Algebra
UK Secondary (7-11)
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Build algebraic expressions I
Lesson

As we have seen before, we can represent patterns using sequences. Each of these sequences follows some rule that describes the pattern. We will now see how to use algebra to describe patterns by a rule, even when we don't have a sequence.

 

Coming from patterns

Let's look at a particular pattern of flowers growing in pots. 

There are $3$3 flowers in one pot, $6$6 flowers in two pots, $9$9 flowers in three pots, and so on.

We can see that the rule for the number of flowers will be "three times the number of pots." If we let the variable $n$n represent "the number of pots" then the rule is simply "three times $n$n." So we can write this rule algebraically as $3n$3n.

What if we want to know how many flowers will be in $12$12 pots?

 

We know that the rule is "three times the number of pots," or more simply $3n$3n, so the number of flowers will be $3\times12=36$3×12=36.

 

Where there's a rule, there's a way

We can use algebra to describe rules even without having a pattern or a sequence to follow. Suppose that there are $6$6 people on a bus to start with, and $1$1 additional person gets on at each stop.

We can describe the number of people on the bus by the rule "$6$6 plus the number of stops". If we let $x$x represent "the number of stops," then the rule will become "$6$6 plus $x$x", which we can write as $6+x$6+x.

Using this rule, we can find how many people are on the bus after any number of stops. For instance, we know that after $8$8 stops there will be $6+8=14$6+8=14 people on the bus.

 

Examples

Question 1

Let $x$x represent "a number of strawberries."

a) Write an expression in terms of $x$x for "four more than a number of strawberries."

Think: $x$x represents a number of strawberries, so "four more than a number of strawberries" is the same as "$4$4 more than $x$x".

Do: We can write "$4$4 more than $x$x" as $4+x$4+x.

b) There are a certain number of strawberries in the picture below. Use the picture to find the value of $4+x$4+x.

Think: $x$x represents a number of strawberries. How many strawberries are in the picture?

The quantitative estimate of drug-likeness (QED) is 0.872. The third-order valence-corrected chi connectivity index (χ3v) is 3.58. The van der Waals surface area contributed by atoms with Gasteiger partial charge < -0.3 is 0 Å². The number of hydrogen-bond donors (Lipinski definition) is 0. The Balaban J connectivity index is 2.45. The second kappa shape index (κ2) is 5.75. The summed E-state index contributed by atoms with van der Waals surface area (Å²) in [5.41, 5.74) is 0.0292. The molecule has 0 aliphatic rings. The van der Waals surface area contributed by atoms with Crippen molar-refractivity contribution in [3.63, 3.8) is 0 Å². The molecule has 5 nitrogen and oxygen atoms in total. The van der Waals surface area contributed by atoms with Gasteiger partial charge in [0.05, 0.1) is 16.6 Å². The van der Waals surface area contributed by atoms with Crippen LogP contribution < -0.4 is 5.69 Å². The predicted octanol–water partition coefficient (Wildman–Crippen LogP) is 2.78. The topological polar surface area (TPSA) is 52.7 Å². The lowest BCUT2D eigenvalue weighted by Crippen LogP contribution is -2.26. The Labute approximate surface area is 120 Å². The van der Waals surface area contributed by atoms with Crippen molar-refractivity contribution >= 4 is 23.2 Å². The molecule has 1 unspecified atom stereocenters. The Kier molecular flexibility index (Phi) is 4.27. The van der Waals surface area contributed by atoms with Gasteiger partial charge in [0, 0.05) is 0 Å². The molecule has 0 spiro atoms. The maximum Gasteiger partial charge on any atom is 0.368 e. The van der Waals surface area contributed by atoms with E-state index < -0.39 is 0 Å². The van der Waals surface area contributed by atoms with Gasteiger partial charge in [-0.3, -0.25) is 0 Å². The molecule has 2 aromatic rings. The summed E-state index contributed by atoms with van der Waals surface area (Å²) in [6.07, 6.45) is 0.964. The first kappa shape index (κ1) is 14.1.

Do: There are $7$7 strawberries in the picture. So the value of $4+x$4+x will be $4+7=11$4+7=11.

 

Question 2

Let $k$k represent "a number of pumpkins."

a) Write an expression in terms of $k$k for "five times a number of pumpkins, plus another one."

Think: $k$k represents a number of pumpkins, so "fives times a number of pumpkins, plus another one" is the same as "$5$5 times $k$k, plus another $1$1".

Do: We can write "$5$5 times $k$k, plus another $1$1" as $5k+1$5k+1.

b) The picture below shows a number of pumpkins. Use the picture to find the value of $5k+1$5k+1.

Think: $k$k represents a number of pumpkins. How many pumpkins are in the picture?

Do: There are $8$8 pumpkins in the picture. So the value of $5k+1$5k+1 will be $5\times8+1=41$5×8+1=41.

 

Worked Examples

Question 1

Let $p$p represent "the number of tennis balls in a pack".

  1. John has five tennis balls left when he opens a new pack. Write an expression in terms of $p$p to represent "the number of tennis balls in a pack plus five".

  2. The picture below shows how many tennis balls are in the pack that John opened. Use this to find the value of $p+5$p+5.

Question 2

Let $x$x represent "the side length of an equilateral triangle".

  1. The perimeter of an equilateral triangle is equal to three times its side length. Write an expression in terms of $x$x for "three times the side length".

  2. The picture below shows an equilateral triangle with a side length of $8$8 cm. Use this to find the value of $3x$3x (the perimeter of the shape).

Question 3

Let $m$m represent 'a number of apples'.

  1. Write an expression in terms of $m$m to represent "five times a number of apples, plus another five".

  2. If we now know how many apples there are, shown in the picture below, find the value of $5m+5$5m+5.

 

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